Early on in the coronavirus “quarantine,” many people began new hobbies and activities, or revived old ones that they hadn’t participated in for years. Some people have exercised more or in new ways. Others took up sewing. I heard collecting baseball cards has been resurrected.
A few friends and I, most of us in our 20s, have found something new — at least, new to us. We are playing golf consistently this summer for the first time in our lives. The experience is changing our view of the sport.
In early spring, when courses were still closed, I spoke to a few avid players who admitted they were sneaking onto fairways to hit a few balls. At the time, I wondered what it would be like to want to play golf badly enough to get on the wrong side of the law.
I got my first and only set of golf clubs when I was a teenager. My neighbor was an avid golfer and sold a set of his clubs to me at a yard sale for just $20. It was a generous deal, considering how expensive a decent set of clubs can be. But I had not used those clubs in at least six years when, this May, a couple of friends told me they were going golfing.
Golf courses were among the first public areas to reopen in Massachusetts. As it turned out, here was one of the safest sports around, perfect for this pandemic because you can stay six feet apart throughout the game.
“I took up golf as one of the few socially distant activities, and it turns out I like it,” said Crash Pechukas Simonian, one of the friends I’ve been playing with. He bought a membership at Chequessett in Wellfleet, where he lives, at the beginning of the summer and has been playing consistently.
Nick Taber, a friend from Eastham, told me he has long enjoyed golf, “but it has always been a challenge to get on the course more than a couple times a year.” Now he makes the time to play regularly.
So, I brought those clubs up from the basement, dusted them off and hit the links.
My first game was bad. I had forgotten how hard golf actually is. It is not like riding a bike, it turns out.
And I cannot blame the clubs. Although I hadn’t used them in years, they are still as good as new. It’s a mix-and-match bag that includes a Callaway driver and Top Flite putter. But the truth is, you really don’t need new clubs to play well.
What it takes is persistence. Since that first game in May, I’ve continued to play almost every weekend this summer, and it’s taken me until now to feel comfortable with my swing. I’m still inconsistent.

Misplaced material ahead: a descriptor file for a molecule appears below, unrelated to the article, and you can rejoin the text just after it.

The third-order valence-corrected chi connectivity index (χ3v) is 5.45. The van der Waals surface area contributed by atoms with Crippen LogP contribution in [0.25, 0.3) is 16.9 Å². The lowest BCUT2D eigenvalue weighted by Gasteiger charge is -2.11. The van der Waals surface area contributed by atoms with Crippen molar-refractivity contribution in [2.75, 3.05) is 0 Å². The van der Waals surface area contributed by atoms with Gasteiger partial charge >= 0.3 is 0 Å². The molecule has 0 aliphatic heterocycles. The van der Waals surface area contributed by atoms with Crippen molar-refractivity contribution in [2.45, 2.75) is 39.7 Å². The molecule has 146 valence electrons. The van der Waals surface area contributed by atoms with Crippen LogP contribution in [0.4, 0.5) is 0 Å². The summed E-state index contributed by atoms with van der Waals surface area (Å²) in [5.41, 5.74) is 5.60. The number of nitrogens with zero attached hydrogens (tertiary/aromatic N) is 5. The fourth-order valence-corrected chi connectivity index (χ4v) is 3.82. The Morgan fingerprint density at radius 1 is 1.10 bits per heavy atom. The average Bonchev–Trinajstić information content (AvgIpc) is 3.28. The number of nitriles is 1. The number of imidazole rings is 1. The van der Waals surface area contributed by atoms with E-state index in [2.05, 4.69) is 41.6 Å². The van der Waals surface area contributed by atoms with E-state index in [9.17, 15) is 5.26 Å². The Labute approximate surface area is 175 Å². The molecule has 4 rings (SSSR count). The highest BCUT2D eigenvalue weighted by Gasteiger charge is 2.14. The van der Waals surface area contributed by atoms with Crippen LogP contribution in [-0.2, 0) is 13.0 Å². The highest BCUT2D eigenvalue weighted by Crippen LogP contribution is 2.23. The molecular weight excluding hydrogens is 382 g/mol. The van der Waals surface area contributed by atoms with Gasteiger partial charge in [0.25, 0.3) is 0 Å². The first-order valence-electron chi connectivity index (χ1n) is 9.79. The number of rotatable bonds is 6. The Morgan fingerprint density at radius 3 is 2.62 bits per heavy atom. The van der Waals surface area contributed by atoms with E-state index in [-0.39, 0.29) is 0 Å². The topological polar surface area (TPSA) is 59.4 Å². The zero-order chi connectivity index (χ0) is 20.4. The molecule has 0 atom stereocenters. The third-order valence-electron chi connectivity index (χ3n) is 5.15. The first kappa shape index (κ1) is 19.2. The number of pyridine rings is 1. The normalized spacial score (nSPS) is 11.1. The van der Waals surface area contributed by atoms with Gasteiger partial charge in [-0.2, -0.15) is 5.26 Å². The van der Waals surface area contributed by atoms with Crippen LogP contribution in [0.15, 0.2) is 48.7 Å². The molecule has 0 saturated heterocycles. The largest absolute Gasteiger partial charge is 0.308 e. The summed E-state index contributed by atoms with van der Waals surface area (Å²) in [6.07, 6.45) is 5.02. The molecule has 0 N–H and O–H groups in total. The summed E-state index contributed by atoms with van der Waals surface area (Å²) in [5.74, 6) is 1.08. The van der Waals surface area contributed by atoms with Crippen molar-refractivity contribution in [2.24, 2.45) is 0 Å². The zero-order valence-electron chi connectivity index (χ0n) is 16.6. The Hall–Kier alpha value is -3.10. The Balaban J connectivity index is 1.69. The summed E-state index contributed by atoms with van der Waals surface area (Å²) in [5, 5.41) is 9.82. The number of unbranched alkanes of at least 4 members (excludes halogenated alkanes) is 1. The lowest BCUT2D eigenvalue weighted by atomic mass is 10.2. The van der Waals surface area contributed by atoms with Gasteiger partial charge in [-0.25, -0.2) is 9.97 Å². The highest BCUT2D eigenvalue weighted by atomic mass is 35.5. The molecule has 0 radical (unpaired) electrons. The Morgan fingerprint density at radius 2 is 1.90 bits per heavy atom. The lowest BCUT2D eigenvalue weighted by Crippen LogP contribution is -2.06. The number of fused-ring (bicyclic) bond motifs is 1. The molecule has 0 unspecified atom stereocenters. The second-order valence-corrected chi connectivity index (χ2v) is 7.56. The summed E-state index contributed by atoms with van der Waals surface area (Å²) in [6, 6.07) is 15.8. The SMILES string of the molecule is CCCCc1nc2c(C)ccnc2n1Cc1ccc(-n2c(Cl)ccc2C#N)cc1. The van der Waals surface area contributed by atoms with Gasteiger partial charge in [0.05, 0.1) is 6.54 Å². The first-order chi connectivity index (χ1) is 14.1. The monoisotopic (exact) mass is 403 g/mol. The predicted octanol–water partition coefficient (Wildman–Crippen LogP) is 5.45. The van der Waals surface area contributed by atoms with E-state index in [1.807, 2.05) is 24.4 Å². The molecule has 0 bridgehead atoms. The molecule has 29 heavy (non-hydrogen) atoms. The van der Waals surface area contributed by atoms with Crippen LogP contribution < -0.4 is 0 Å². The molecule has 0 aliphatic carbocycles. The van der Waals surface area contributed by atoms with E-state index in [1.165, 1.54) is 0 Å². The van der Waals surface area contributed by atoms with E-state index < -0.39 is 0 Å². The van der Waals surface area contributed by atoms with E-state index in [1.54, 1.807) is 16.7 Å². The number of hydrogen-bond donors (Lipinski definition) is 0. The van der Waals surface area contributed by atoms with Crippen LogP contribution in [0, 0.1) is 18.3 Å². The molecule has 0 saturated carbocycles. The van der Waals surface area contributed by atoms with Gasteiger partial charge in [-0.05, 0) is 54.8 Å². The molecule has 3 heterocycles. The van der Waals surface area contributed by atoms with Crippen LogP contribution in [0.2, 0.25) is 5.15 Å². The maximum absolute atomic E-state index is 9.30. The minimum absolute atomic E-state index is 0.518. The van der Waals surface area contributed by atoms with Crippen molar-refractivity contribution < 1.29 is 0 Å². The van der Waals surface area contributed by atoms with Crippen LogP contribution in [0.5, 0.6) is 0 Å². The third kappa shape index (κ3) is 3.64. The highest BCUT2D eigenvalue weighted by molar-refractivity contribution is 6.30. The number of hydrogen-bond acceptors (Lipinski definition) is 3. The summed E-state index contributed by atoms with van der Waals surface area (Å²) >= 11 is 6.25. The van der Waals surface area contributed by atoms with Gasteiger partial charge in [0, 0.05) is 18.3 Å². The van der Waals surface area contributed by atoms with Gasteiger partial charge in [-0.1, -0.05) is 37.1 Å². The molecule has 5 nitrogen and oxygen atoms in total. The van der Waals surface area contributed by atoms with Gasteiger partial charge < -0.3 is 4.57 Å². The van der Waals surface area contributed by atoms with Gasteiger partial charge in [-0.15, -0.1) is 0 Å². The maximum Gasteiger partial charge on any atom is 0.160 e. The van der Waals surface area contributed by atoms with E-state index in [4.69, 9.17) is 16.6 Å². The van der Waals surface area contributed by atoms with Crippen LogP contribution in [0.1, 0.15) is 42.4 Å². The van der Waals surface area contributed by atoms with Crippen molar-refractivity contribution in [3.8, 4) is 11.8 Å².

The sport requires consistency like no other I’ve played. And you have to keep at it for 18 holes. Shoot well for the first few holes and that’s good, but if the next few don’t go as well, your score starts to climb. Then you start to overthink the game.
In basketball, even when I’m not on my game, there are times I can make the last two shots of the day for a win. When I miss a layup, I can rely on my teammates to hold their own and keep us in it. In golf, you’re your own team.
“Something I love about golf,” Wellfleet’s Declan Mahedy-Carter told me, “is you can play completely alone. Nothing beats a round with your buddies, but if you were the last person on Earth you could still play nine holes.”
In a time when travel is impossible, we’ve toured the Cape, playing Highland Links in Truro, Chequessett in Wellfleet, and courses in Brewster, Dennis, Yarmouth, Bourne, and Hyannis. It’s been a chance to appreciate some beautiful landscapes. And it’s fascinating to see how different courses are structured.
Captains in Brewster is tucked away in the woods; Highland is on a cliff overlooking the ocean, while Chequessett is in marshy territory, with a few panoramic views of Wellfleet Harbor.
Every one of them is set up to accommodate players’ need to keep safely distanced.
My friends and I used to think golf was an old man’s game. But we are all 25 and we’re seeing lots of younger people playing. We’re seeing many women playing, too, often mothers and daughters together. One group of friends plays with a dad along.
Maybe parents understand that golf offers “teaching moments.” It seems to be just about as enjoyable as it is frustrating. You can shoot the best you ever have on one hole and then take eight shots to get to the pin on the next hole. But maybe it’s making us see life differently.
“I feel lucky to take in the fresh air and beautiful vistas at Chequessett, so even on the days when I can’t hit the ball straight, it’s still a success,” Pechukas-Simonian said. “There have been plenty of those days for all of us. Whether the round has gone well or badly, we keep going out.”